As mentioned in the previous TR, you can either go up this ramp or around to the notch following a well worn path. I looked around the other side of the notch trying to avoid any unnecessary danger, but it didn't seem worth the elevation loss. Which, by the way is precious and hard to come by. I climbed the ramp using a series of cracks and ledges. It wasn't hard, but I needed to put the camera away. Sorry.

The notch can be seen on the left, and the more technically difficult route is what appears to be a smooth wall.

Immediately above this section are some intensely committing, and airy moves that gave me a slight pucker. I had not felt this sense of exhilaration since 2010 while climbing Capitol. A feeling of giddiness washed over me (adrenaline dump) at the prospect of me completing the Elks.

Taken above the Crux wall. The majority of my route can be seen.

With the completion of the crux wall behind me, my mind was put at ease and I began to smell the summit. Or it could've been me not wearing deodorant, either way I was enthusiastic with the summit at hand.

Albeit blurry, this lofty bird perch piqued my interest. It also shows how steep the climb is immediately following the crux wall

Looking back on my route

After climbing for another few adrenaline inducing minutes, the summit appears closer than ever

Nearing the summit

After securing my safety beyond the crux, I noticed my previous accomplishment looming in the distance. You people who have climbed that connecting ridge are crazy bastards! (I'm joking, but seriously, you guys are crazy)

Capitol Peak just sneaking a peak around Snowmass's S Ridge.

The entire "S" Ridge as seen from the summit!

The last few feet to the summit were thoroughly enjoyed. I had finally climbed my final Elk.

Capitol Peak as seen from the summit of Snowmass.

The majority of the Elk range 14er's are seen in this photo. The Bells up front, Pyramid Peak off to the left of the Bells, and Castle Peak way off

I did climb to the true summit of Snowmass, I promise. I wasn't able to get a shot of myself on the true summit block, the timer on my camera didn't allow it. Although, I will never be able to prove it.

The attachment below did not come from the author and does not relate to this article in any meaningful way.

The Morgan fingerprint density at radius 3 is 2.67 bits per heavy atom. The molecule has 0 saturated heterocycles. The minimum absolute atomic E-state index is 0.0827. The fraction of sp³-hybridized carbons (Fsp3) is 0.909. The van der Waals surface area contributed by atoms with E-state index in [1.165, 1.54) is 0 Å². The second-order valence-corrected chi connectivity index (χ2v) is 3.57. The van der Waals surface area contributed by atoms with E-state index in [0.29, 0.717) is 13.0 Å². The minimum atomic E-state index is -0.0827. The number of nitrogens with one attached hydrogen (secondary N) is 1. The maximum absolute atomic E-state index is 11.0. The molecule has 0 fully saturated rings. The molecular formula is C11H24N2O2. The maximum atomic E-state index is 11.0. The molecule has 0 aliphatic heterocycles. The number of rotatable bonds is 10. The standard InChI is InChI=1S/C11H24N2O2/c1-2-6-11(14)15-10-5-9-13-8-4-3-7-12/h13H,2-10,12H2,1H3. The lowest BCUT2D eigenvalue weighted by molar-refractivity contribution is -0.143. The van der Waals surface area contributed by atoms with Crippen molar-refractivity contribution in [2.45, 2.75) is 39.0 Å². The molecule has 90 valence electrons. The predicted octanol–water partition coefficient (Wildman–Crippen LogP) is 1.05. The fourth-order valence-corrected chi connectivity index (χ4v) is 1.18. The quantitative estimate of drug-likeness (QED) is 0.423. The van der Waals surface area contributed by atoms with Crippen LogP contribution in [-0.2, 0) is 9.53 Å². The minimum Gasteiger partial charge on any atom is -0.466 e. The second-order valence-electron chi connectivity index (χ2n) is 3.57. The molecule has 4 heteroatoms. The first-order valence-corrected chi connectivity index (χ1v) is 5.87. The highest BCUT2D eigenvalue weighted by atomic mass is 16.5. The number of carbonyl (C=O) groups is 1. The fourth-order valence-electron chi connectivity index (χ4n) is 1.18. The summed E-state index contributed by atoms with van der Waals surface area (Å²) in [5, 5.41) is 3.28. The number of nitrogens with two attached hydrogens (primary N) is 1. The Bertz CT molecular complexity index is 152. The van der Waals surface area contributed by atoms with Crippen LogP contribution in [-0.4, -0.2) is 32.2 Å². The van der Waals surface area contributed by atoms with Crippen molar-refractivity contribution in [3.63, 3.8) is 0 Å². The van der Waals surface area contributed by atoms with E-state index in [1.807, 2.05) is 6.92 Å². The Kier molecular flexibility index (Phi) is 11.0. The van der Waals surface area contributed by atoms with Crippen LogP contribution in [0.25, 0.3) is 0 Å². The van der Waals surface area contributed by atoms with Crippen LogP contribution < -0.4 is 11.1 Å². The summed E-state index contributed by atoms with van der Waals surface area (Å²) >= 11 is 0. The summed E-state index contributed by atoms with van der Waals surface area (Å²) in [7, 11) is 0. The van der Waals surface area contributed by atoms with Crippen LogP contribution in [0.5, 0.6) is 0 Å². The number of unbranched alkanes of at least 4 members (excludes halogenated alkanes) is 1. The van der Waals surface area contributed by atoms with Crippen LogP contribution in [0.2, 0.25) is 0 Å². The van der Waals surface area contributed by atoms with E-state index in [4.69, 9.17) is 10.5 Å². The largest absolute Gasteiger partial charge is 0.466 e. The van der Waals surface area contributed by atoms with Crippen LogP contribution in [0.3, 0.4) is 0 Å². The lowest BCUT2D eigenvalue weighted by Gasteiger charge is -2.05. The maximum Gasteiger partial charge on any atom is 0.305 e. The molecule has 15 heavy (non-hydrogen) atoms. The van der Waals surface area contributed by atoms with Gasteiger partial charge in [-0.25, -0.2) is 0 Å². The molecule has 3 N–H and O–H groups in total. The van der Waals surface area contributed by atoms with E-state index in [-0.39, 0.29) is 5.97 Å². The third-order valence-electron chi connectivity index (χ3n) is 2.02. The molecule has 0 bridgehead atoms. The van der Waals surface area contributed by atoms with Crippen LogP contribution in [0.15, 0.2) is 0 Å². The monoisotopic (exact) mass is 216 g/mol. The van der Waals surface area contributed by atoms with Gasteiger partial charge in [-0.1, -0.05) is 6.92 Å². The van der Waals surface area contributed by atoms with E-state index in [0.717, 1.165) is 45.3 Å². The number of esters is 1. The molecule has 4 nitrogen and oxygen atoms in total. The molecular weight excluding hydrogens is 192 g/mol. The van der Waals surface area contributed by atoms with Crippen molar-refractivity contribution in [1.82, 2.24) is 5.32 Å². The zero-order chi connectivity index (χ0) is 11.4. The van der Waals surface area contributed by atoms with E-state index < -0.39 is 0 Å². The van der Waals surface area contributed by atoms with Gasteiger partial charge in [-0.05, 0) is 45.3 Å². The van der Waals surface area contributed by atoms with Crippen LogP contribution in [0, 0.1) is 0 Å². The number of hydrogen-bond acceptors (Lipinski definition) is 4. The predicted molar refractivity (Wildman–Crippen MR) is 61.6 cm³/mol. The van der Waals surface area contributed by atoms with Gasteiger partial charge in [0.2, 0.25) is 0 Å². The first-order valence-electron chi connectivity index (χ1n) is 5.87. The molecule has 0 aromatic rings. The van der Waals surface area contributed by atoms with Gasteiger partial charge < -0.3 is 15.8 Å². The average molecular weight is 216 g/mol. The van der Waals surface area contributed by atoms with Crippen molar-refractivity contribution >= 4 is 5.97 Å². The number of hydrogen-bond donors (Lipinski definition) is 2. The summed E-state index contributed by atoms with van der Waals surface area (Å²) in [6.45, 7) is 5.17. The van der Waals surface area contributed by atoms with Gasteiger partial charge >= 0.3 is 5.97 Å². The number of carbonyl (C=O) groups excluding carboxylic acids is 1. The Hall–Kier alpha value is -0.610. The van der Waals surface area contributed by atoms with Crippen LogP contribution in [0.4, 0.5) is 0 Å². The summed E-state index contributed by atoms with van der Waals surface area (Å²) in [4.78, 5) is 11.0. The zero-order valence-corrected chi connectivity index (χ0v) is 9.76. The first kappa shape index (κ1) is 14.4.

Summit Shot

Snowmass Lake

Summit marker

Being the only person on Snowmass, I felt it would be safe enough to descend via the West Slip (Yes, I meant Slip) route. I could see that no one was coming up, so I wasn't too concerned about rockfall. Yes, I was careful nonetheless. I didn't pass a single soul on the way down that EVIL gully. I would never do that route in crowded conditions, after being beaten up by the "S" ridge it would be too taxing worrying about people above and below. It took me a total of 6 hours climbing that playground, I would gladly do it again!

It seems everyone on this site posts pictures of a celebratory beer after a safe summit. I prefer something of a more finer taste to celebrate. I say this in jest. Thanks Rick!

Nice celebratory drink after a wonderful summit day!

I met my wife at Little Gem Lake, and she gladly gave me her water since I had long finished my 3 liters. It was a wonderful hike back down to camp.

Wifey filters water in a wonderful field of wildflowers. Sorry I drank all our water!

Nice shot of a Columbine


Amanda loved this place!

Geneva Lake fed waterfall

This place is so lush!

Amanda liked the reflection of Snomass in the car window. She thought it looked "Artistic"

Amanda made this trip happen for me and I give her more credit than my conditioning in my success on this peak. She told me I could do it, and believed in me. While high on this wild peak, near the crux, I could hear her words of confidence inspiring me to continue. Thank you babe!

Thumbnails for uploaded photos (click to open slideshow):

 Comments or Questions

Good job
07/15/2012 13:58
Great pictures, way to enjoy this awesome route!


07/15/2012 14:15
on making it up the S-Ridge. Inspiring story. It is great to have the support of your spouse while out doing crazy things like this. The Elks are some of my favorite peaks as is this route (one of my favorites).


The man
07/15/2012 20:53
Jason, I enjoyed this report. Supportive wife, overcoming low motivation and jittery nerves, Glenlivet, excellent route solo, but..... you ”ate” the Via?


Caffeine Junky.
07/16/2012 01:16
I was too lazy to boil water for hot coffee, plus it staved off my caffeine headache! I forgot to mention I washed it down with Gatorade!


07/16/2012 14:49
Hoping to attempt this route in a few weeks, thanks for the detailed report and nice work on the climb!


07/17/2012 02:08
Congrats!! Great TR.
Haven't ever tried to eat Starbucks Via - when I was in college my bro and I used to eat Folger's Crystals on the way to class. We both finished our degrees. Hey, whatever it takes!
Well done


Great report -- Elks are over
10/26/2012 15:58
I enjoyed reading this one. It gives me confidence for a similar route summer 2013. Much appreciated. Vort.


Love your TR
07/22/2013 01:25
Can really sense how you felt up there. Hoping to climb this route the first week of September, appreciate the info in the TR. Props to your wife for her support, and to you for clearly appreciating her!